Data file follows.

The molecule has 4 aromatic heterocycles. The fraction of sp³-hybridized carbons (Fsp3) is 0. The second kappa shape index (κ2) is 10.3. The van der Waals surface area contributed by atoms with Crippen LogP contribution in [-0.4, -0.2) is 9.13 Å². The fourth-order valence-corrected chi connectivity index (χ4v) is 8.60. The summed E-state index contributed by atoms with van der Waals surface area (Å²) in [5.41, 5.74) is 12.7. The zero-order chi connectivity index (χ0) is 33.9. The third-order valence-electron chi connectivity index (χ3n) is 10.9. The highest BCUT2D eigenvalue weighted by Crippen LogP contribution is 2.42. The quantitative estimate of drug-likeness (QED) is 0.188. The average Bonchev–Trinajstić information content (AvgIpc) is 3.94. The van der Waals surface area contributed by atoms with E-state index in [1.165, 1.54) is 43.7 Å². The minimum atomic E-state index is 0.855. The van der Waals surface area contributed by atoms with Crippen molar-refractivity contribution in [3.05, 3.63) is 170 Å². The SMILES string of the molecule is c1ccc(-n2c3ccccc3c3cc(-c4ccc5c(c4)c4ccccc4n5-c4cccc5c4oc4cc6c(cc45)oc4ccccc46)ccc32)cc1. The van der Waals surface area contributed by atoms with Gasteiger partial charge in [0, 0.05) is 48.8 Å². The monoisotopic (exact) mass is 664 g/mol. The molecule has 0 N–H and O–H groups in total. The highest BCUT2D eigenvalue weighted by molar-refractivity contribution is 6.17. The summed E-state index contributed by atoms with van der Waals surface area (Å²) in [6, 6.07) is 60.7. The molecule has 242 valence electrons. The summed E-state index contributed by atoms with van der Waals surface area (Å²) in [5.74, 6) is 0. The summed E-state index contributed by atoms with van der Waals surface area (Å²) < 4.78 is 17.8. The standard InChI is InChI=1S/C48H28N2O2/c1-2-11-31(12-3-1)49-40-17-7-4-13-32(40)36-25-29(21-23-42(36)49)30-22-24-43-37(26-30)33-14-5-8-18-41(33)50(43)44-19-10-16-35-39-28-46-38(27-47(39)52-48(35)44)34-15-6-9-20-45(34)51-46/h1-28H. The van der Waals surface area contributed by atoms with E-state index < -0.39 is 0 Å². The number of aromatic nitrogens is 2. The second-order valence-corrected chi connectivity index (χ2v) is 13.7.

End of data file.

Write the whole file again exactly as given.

The molecule has 4 aromatic heterocycles. The fraction of sp³-hybridized carbons (Fsp3) is 0. The second kappa shape index (κ2) is 10.3. The van der Waals surface area contributed by atoms with Crippen LogP contribution in [-0.4, -0.2) is 9.13 Å². The fourth-order valence-corrected chi connectivity index (χ4v) is 8.60. The summed E-state index contributed by atoms with van der Waals surface area (Å²) in [5.41, 5.74) is 12.7. The zero-order chi connectivity index (χ0) is 33.9. The third-order valence-electron chi connectivity index (χ3n) is 10.9. The highest BCUT2D eigenvalue weighted by Crippen LogP contribution is 2.42. The quantitative estimate of drug-likeness (QED) is 0.188. The average Bonchev–Trinajstić information content (AvgIpc) is 3.94. The van der Waals surface area contributed by atoms with E-state index in [1.165, 1.54) is 43.7 Å². The minimum atomic E-state index is 0.855. The van der Waals surface area contributed by atoms with Crippen molar-refractivity contribution in [3.05, 3.63) is 170 Å². The SMILES string of the molecule is c1ccc(-n2c3ccccc3c3cc(-c4ccc5c(c4)c4ccccc4n5-c4cccc5c4oc4cc6c(cc45)oc4ccccc46)ccc32)cc1. The van der Waals surface area contributed by atoms with Gasteiger partial charge in [0, 0.05) is 48.8 Å². The monoisotopic (exact) mass is 664 g/mol. The molecule has 0 N–H and O–H groups in total. The highest BCUT2D eigenvalue weighted by molar-refractivity contribution is 6.17. The summed E-state index contributed by atoms with van der Waals surface area (Å²) in [6, 6.07) is 60.7. The molecule has 242 valence electrons. The summed E-state index contributed by atoms with van der Waals surface area (Å²) in [5.74, 6) is 0. The summed E-state index contributed by atoms with van der Waals surface area (Å²) < 4.78 is 17.8. The standard InChI is InChI=1S/C48H28N2O2/c1-2-11-31(12-3-1)49-40-17-7-4-13-32(40)36-25-29(21-23-42(36)49)30-22-24-43-37(26-30)33-14-5-8-18-41(33)50(43)44-19-10-16-35-39-28-46-38(27-47(39)52-48(35)44)34-15-6-9-20-45(34)51-46/h1-28H. The van der Waals surface area contributed by atoms with E-state index < -0.39 is 0 Å². The number of aromatic nitrogens is 2. The second-order valence-corrected chi connectivity index (χ2v) is 13.7.